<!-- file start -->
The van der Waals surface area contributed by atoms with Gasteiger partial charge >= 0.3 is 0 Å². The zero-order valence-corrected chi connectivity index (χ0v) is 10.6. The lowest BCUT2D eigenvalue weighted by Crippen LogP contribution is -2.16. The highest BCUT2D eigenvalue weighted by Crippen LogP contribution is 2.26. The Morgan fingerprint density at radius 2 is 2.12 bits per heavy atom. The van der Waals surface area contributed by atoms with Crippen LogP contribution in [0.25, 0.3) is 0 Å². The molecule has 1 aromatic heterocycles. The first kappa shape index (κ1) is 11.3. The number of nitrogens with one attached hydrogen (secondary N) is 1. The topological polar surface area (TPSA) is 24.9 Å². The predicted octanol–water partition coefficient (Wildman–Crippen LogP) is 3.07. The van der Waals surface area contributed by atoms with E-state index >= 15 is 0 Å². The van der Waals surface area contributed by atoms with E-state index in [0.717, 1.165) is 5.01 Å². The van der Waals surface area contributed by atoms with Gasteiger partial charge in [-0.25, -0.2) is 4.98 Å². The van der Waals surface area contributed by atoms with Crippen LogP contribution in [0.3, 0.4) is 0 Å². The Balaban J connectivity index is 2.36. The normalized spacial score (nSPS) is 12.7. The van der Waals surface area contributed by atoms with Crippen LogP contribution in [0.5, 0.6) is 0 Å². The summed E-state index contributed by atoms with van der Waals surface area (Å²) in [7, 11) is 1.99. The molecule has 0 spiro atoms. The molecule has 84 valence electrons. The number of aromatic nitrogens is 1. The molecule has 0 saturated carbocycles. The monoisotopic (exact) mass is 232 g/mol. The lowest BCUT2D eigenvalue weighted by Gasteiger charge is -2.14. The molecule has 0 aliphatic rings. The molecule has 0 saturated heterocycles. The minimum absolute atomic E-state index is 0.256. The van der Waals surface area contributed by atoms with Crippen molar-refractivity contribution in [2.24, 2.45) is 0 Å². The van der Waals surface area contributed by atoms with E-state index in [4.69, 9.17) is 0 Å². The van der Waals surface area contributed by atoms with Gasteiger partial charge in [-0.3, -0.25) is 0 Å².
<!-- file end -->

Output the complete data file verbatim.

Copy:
The van der Waals surface area contributed by atoms with Gasteiger partial charge >= 0.3 is 0 Å². The zero-order valence-corrected chi connectivity index (χ0v) is 10.6. The lowest BCUT2D eigenvalue weighted by Crippen LogP contribution is -2.16. The highest BCUT2D eigenvalue weighted by Crippen LogP contribution is 2.26. The Morgan fingerprint density at radius 2 is 2.12 bits per heavy atom. The van der Waals surface area contributed by atoms with Crippen LogP contribution in [0.25, 0.3) is 0 Å². The molecule has 1 aromatic heterocycles. The first kappa shape index (κ1) is 11.3. The number of nitrogens with one attached hydrogen (secondary N) is 1. The topological polar surface area (TPSA) is 24.9 Å². The predicted octanol–water partition coefficient (Wildman–Crippen LogP) is 3.07. The van der Waals surface area contributed by atoms with E-state index >= 15 is 0 Å². The van der Waals surface area contributed by atoms with E-state index in [0.717, 1.165) is 5.01 Å². The van der Waals surface area contributed by atoms with Gasteiger partial charge in [-0.25, -0.2) is 4.98 Å². The van der Waals surface area contributed by atoms with Crippen LogP contribution in [0.3, 0.4) is 0 Å². The Balaban J connectivity index is 2.36. The normalized spacial score (nSPS) is 12.7. The van der Waals surface area contributed by atoms with Crippen LogP contribution in [0.5, 0.6) is 0 Å². The summed E-state index contributed by atoms with van der Waals surface area (Å²) in [7, 11) is 1.99. The molecule has 0 spiro atoms. The molecule has 84 valence electrons. The number of aromatic nitrogens is 1. The molecule has 0 saturated carbocycles. The monoisotopic (exact) mass is 232 g/mol. The lowest BCUT2D eigenvalue weighted by Gasteiger charge is -2.14. The molecule has 0 aliphatic rings. The molecule has 0 saturated heterocycles. The minimum absolute atomic E-state index is 0.256. The van der Waals surface area contributed by atoms with Crippen molar-refractivity contribution in [2.24, 2.45) is 0 Å². The van der Waals surface area contributed by atoms with E-state index in [4.69, 9.17) is 0 Å². The van der Waals surface area contributed by atoms with Gasteiger partial charge in [-0.3, -0.25) is 0 Å².